The Bureau of Corporations was created and its sole purpose was to gather data on both industry and government policy and be able to provide the President or members of Congress with reports as needed. If you want more information you can go to FTC.org to learn more. The FTC is the Federal Trade Commission and replaced the Bureau of Corporations in 1914 and its mission is to protect the American Consumer and to promote competition and innovation in the US Economy. They will investigate news of unfair business practices and bring lawsuits against individuals and companies who break the law and monitors and reviews business mergers that have the potential to create monopolies over an industry.

The Dept. of Commerce and Labor was created in 1903. Eventually in 1914, the Department was split into two different departments. The Department of Commerce and The Department of Labor. Each of these departments have a number of different agencies that help the Secretaries of Commerce and Labor carry out the missions of their respective departments.

1912 Pujo Committee – went after JP Morgan and other bankers – especially on Wall Street. Debates on whether or not the Federal government had the right to tax income had been on and off since the civil war. The Supreme Court had overturned a graduated income tax law and so the thought was, let’s try a constitutional amendment. The process is lengthy and honestly, most people never thought states would approve or ratify the amendment. Well, they did and income has been taxed ever since. When we talk about the Progressive Era, we will get more into the 16th Amendment. The Federal Trade Commission was also a byproduct of the Pujo committee.

Modern Day Monopolies

At &T is a great example of a more recent example of a monopoly. Most people today have cell phones, especially smart phones, and I know I’m always on the hunt for a better carrier option and to lower my bill and improve my service. Imagine if there was only 1 major provider. The US Government broke apart AT&T and forced the owners into creating 12 different regional telephone companies. Like Rockefeller, some of those Baby Bells as they were called merged together years later.

Google another great example – think about how people access information and the search engine they use to get it. Most people will use the phrase “Let’s Google it” when they don’t know an answer. They have done an impressive job of just leaving other companies behind in the dust. I think it’s important to play devil’s advocate a bit… can they, should they be taken on by the federal government? If you have built a company that has just out performed its competitors, do you deserve to be looked at as the big bad wolf? Is it merely survival of the fittest?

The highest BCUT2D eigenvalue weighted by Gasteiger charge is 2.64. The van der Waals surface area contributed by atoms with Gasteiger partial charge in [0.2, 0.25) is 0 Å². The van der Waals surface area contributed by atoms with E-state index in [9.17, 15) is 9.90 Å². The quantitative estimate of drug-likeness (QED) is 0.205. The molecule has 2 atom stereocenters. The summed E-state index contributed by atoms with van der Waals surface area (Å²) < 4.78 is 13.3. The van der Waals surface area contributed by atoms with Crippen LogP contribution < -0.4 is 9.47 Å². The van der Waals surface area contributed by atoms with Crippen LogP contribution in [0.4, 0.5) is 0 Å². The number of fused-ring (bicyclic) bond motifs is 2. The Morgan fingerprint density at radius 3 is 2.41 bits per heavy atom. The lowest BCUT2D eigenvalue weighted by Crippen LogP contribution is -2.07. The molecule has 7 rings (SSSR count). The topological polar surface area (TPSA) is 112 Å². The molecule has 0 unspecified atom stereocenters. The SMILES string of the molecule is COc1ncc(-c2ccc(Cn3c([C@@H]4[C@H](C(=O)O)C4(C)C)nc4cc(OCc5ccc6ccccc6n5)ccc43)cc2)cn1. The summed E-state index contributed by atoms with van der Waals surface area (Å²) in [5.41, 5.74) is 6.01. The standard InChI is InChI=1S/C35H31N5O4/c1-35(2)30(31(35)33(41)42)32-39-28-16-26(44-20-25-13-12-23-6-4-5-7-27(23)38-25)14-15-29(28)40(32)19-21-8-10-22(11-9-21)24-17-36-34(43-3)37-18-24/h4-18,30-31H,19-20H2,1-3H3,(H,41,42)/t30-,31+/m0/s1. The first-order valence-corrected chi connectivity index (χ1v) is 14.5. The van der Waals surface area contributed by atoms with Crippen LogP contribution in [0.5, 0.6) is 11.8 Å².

Facebook. Many people argue that Facebook is a modern day monopoly. It had bought 4 out 5 of the most widely used social media platforms. When you think about how most people communicate, get their news, or even how businesses advertise, Facebook ranks at the top of those areas. The political impact that Facebook had on the most recent US Presidential elections is cause for great concern among lawmakers. It will be interesting to see how it plays out. The debate over Facebook blocking certain posts about Covid 19 or Covid Vaccines. How much influence should one company have?

How should history remember men like Carnegie, Rockefeller, JP Morgan and Cornelius Vanderbilt? Is society today still somewhat of a gilded age. At the surface, do things look one way but in reality it’s a whole other story? Do current campaign finance laws still allow wealthy business owners to pressure or strong arm politicians in getting certain laws passed or getting the to stall or completely stop needed laws from being passed? How much does the average person turn a blind eye to corruption? Are the stories of the conditions for workers at Amazon Facilities getting similar attention that stories of poor working conditions in factories in cities in the early 1900s? Why do we allow career politicians? Has it done American society any good to have the same people in public office for decades? To quote Mark Twain “Politicians and diapers must be changed often and for the same reasons”.